Catching up the kitchen: A renovation for looks and flow

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To improve traffic flow, designer Amy Hart exchanged the kitchen's peninsula for an island. Photo: Caleb Briggs Photography To improve traffic flow, designer Amy Hart exchanged the kitchen's peninsula for an island. Photo: Caleb Briggs Photography

A kitchen can get outdated while you’re looking the other way. Beth and Greg Morris built their house south of Charlottesville in 1999, and lived there for many busy years as their son was growing up. And although they made a couple of cosmetic changes to the kitchen during that time, it essentially remained the same. Before they knew it, it was 2016 and the kitchen suddenly seemed to be crying out for renovation. “It looked very 1999,” says Greg.

BEFORE. Photo: Courtesy Light Works Design
BEFORE. Photo: Courtesy Light Works Design

An angled peninsula with a two-level countertop was probably the main offender. The workspace was cramped, and the peninsula was like a dam stopping the flow of traffic. “The kitchen was cut off,” says Beth. “To get upstairs, you had to either go through the dining room or all the way around the peninsula.”

Not only that, the cabinet layout left a large amount of space unused. The couple compensated by placing a shelving unit on one end of the main wall of cabinets, but that made things look cluttered and still wasn’t offering a lot of storage.

It was this problem—a simple matter of “not enough cabinets”—that started the Morrises down the path that eventually led to a total renovation (plus new floors throughout most of their first story).

Amy Hart at Albemarle Cabinet Company says that Beth Morris came to her knowing she wanted a new kitchen layout, and that exchanging the peninsula for an island would be a key move. “It made sense that the sink would go into the island,” she says. “Halcyon Contracting jack-hammered the floor to run the plumbing to the sink. Moving a sink is not always an easy task, but the end result is beautiful and functional.”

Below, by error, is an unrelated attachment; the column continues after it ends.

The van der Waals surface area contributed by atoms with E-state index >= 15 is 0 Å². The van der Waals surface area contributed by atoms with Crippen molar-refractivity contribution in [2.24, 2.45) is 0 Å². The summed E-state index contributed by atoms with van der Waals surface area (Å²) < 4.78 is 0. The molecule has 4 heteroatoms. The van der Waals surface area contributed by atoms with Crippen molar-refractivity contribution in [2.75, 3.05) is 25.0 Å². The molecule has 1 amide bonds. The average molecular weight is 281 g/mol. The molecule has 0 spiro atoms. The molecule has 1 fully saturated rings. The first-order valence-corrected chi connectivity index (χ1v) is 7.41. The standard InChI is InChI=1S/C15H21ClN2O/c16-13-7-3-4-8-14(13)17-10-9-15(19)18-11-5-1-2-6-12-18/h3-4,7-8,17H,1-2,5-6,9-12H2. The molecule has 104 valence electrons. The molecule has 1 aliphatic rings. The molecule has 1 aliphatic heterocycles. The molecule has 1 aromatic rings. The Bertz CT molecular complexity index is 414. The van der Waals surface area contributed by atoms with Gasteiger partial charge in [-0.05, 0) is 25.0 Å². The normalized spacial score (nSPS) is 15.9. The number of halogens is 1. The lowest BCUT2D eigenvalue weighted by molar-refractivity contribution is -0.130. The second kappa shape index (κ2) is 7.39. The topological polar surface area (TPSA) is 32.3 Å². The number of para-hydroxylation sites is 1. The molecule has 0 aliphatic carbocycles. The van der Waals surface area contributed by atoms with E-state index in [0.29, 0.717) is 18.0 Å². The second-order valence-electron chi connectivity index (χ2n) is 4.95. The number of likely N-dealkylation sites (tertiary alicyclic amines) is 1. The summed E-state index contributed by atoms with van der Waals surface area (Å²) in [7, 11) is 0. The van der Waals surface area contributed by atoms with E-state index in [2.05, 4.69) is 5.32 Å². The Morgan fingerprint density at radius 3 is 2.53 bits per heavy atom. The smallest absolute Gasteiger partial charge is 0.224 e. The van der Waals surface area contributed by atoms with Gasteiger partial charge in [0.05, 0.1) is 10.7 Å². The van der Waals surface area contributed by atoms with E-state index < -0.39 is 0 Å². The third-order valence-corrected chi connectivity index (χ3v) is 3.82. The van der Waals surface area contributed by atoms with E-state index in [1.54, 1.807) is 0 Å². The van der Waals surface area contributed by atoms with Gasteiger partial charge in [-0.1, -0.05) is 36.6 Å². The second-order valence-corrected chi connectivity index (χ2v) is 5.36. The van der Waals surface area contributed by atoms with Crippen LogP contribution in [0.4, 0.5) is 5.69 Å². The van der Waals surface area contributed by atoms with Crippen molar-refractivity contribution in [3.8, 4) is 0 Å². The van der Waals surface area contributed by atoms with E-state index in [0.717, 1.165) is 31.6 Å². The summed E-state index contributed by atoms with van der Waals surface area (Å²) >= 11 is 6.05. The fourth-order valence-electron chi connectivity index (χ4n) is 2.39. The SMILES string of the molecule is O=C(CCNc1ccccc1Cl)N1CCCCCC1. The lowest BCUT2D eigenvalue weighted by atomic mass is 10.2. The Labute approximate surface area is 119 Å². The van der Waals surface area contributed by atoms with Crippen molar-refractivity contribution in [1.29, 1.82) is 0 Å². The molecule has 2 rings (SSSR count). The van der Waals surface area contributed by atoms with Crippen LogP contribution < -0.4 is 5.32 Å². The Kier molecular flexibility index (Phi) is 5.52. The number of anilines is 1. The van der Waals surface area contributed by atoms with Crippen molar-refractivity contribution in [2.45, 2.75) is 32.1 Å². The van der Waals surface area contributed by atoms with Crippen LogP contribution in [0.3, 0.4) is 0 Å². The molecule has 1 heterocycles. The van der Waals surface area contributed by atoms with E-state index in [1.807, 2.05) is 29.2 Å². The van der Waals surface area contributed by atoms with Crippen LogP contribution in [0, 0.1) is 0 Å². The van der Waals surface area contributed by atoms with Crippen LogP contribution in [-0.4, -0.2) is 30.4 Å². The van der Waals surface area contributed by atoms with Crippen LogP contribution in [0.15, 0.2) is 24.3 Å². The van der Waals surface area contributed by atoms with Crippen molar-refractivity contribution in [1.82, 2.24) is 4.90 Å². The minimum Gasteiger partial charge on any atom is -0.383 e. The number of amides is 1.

The old peninsula had space for four barstools, where the couple’s son used to sit and spread out homework on the upper level of the countertop. Now the Morrises were ready for more workspace and less visual interruption—a one-level island that lets eating and cooking happen on the same plane. It’s better for entertaining, they say, which is more relevant now that the homework years are done.

Beth points out one other advantage: The island doesn’t “catch everything,” as in clutter. Bread and snacks have their own cabinet drawers rather than living on the countertop, and things feel more tidy.

Photo: Caleb Briggs Photography
Photo: Caleb Briggs Photography

As the island runs the length of the kitchen, it creates two lanes for traffic that flow right into the living room and the staircase. “It opens up traffic and sightlines,” says Beth. During the design process, it also opened up a need to unify the flooring in what was now becoming an open-concept first floor. The Morrises chose 5-inch oak planks, wider and more sophisticated than what they’d had before.